This paper presents first results of a comprehensive emission inventory of chemical species from anthropogenic activities (power generation, vehicles, ships and aircraft) in Antarctica, covering the 2004-2005 period. The inventory is based on estimated emission rates of fuel consumption provided by some of the Antarctic research stations. Since the emission sources have different modes of operation and use a variety of fuel, the emission flux rate of chemical species is calculated by multiplying the fuel consumption value with the density of fuel and appropriate emission factors. A separate inventory is prepared for each anthropogenic emission source in Antarctica. Depending on the type of operation, emission rates of SO2, and BC (Black Carbon, from shipping only) have been calculated using the above technique. However, only results of SO2 emissions from each source are presented here. Emission inventory maps of SO2 depicting the track/path taken by each mobile source are shown. The total annual SO2 is 158 Mg from power generation and vehicle operations, 3873 Mg from ships and 56 Mg from aircraft for 2004-2005 and these values undergo strong seasonality following the human activity in Antarctica. Though these figures are small when compared to the emissions at most other regions of the world, they are an indication that human presence in Antarctica leads to at least local pollution. The sources are mainly line and point sources and thus the local pollution potentially is relatively strong.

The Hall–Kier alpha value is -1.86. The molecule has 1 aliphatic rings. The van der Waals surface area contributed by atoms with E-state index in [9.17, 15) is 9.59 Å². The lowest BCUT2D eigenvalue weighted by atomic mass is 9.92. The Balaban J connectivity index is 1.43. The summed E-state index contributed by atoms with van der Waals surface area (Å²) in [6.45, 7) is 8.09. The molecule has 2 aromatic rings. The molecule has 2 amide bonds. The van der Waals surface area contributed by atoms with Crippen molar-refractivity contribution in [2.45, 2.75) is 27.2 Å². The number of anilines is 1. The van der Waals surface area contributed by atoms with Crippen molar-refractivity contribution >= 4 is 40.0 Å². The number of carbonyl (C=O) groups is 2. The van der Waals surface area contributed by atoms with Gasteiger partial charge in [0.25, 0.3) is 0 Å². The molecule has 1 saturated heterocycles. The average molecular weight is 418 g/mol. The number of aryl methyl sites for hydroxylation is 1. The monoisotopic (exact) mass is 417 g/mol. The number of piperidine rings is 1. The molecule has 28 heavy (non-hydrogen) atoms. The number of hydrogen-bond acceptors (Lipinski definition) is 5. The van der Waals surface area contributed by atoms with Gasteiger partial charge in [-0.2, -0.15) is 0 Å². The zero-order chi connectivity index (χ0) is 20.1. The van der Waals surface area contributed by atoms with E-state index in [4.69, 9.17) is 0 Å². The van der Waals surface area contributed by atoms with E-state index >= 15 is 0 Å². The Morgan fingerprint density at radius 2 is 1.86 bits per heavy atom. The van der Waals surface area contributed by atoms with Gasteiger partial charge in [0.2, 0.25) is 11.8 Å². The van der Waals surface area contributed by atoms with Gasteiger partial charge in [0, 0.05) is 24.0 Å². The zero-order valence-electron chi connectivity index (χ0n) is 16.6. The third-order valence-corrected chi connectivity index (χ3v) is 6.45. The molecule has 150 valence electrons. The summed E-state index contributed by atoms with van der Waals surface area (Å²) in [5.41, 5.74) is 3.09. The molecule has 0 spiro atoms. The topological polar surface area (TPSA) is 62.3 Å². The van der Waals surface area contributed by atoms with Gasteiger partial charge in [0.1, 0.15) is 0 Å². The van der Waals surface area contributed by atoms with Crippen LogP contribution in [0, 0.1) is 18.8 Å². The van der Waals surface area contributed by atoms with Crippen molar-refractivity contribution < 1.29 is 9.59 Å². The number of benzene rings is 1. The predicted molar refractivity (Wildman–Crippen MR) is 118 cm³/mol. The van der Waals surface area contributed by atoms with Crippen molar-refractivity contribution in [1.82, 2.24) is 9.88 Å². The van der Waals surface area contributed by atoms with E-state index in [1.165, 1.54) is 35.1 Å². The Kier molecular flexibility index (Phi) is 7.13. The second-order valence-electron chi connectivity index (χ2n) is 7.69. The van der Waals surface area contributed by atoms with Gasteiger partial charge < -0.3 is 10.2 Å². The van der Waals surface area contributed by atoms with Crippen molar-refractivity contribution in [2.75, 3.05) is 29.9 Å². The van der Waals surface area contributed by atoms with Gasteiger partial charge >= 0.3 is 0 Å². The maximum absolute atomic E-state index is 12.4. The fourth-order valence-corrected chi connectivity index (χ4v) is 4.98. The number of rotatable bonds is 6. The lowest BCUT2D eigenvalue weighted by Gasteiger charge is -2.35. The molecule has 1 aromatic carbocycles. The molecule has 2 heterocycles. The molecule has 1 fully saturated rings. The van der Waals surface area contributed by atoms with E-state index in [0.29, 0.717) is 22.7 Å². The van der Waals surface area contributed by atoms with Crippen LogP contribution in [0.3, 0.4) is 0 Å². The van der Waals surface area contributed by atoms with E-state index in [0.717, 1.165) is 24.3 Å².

8. Mercury emission, control and measurement from coal combustion

    Energy Technology Data Exchange (ETDEWEB)

    Pan, Wei-Ping [North China Electric Power Univ., Beijing (China). School of Energy and Power Engineering; Western Kentucky Univ., Bowling Green, KY (United States). Inst. for Combustion Science and Environmental Technology; Cao, Yan [Western Kentucky Univ., Bowling Green, KY (United States). Inst. for Combustion Science and Environmental Technology; Zhang, Kai [North China Electric Power Univ., Beijing (China). School of Energy and Power Engineering

    2013-07-01